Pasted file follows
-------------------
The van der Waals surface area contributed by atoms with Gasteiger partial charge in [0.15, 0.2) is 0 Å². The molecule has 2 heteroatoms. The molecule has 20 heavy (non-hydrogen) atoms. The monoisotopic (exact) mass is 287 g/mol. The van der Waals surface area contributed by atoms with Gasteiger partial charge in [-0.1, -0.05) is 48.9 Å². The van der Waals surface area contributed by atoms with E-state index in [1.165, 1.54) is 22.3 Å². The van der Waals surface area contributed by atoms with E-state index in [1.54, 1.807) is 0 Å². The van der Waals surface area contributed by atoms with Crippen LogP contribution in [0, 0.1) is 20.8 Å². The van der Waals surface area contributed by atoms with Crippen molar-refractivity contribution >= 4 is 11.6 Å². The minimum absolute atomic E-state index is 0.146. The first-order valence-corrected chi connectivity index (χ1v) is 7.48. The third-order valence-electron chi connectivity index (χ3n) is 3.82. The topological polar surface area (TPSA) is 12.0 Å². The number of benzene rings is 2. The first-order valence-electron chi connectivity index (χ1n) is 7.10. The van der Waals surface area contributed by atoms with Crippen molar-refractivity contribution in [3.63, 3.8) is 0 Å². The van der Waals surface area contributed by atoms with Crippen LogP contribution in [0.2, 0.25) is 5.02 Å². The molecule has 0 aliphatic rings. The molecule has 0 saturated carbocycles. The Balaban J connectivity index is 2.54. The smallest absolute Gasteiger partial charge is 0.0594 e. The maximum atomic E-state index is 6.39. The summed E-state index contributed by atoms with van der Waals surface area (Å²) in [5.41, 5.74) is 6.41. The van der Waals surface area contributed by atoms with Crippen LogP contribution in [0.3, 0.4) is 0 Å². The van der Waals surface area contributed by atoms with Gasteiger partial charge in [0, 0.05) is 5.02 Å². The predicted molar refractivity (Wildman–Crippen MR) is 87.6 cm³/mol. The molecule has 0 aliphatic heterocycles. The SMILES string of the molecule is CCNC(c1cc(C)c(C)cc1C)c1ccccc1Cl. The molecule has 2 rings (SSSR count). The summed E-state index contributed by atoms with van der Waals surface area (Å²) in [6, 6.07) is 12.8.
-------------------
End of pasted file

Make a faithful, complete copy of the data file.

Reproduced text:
The van der Waals surface area contributed by atoms with Gasteiger partial charge in [0.15, 0.2) is 0 Å². The molecule has 2 heteroatoms. The molecule has 20 heavy (non-hydrogen) atoms. The monoisotopic (exact) mass is 287 g/mol. The van der Waals surface area contributed by atoms with Gasteiger partial charge in [-0.1, -0.05) is 48.9 Å². The van der Waals surface area contributed by atoms with E-state index in [1.165, 1.54) is 22.3 Å². The van der Waals surface area contributed by atoms with E-state index in [1.54, 1.807) is 0 Å². The van der Waals surface area contributed by atoms with Crippen LogP contribution in [0, 0.1) is 20.8 Å². The van der Waals surface area contributed by atoms with Crippen molar-refractivity contribution >= 4 is 11.6 Å². The minimum absolute atomic E-state index is 0.146. The first-order valence-corrected chi connectivity index (χ1v) is 7.48. The third-order valence-electron chi connectivity index (χ3n) is 3.82. The topological polar surface area (TPSA) is 12.0 Å². The number of benzene rings is 2. The first-order valence-electron chi connectivity index (χ1n) is 7.10. The van der Waals surface area contributed by atoms with Crippen molar-refractivity contribution in [3.63, 3.8) is 0 Å². The van der Waals surface area contributed by atoms with Crippen LogP contribution in [0.2, 0.25) is 5.02 Å². The molecule has 0 aliphatic rings. The molecule has 0 saturated carbocycles. The Balaban J connectivity index is 2.54. The smallest absolute Gasteiger partial charge is 0.0594 e. The maximum atomic E-state index is 6.39. The summed E-state index contributed by atoms with van der Waals surface area (Å²) in [5.41, 5.74) is 6.41. The van der Waals surface area contributed by atoms with Crippen LogP contribution in [0.3, 0.4) is 0 Å². The van der Waals surface area contributed by atoms with Gasteiger partial charge in [0, 0.05) is 5.02 Å². The predicted molar refractivity (Wildman–Crippen MR) is 87.6 cm³/mol. The molecule has 0 aliphatic heterocycles. The SMILES string of the molecule is CCNC(c1cc(C)c(C)cc1C)c1ccccc1Cl. The molecule has 2 rings (SSSR count). The summed E-state index contributed by atoms with van der Waals surface area (Å²) in [6, 6.07) is 12.8.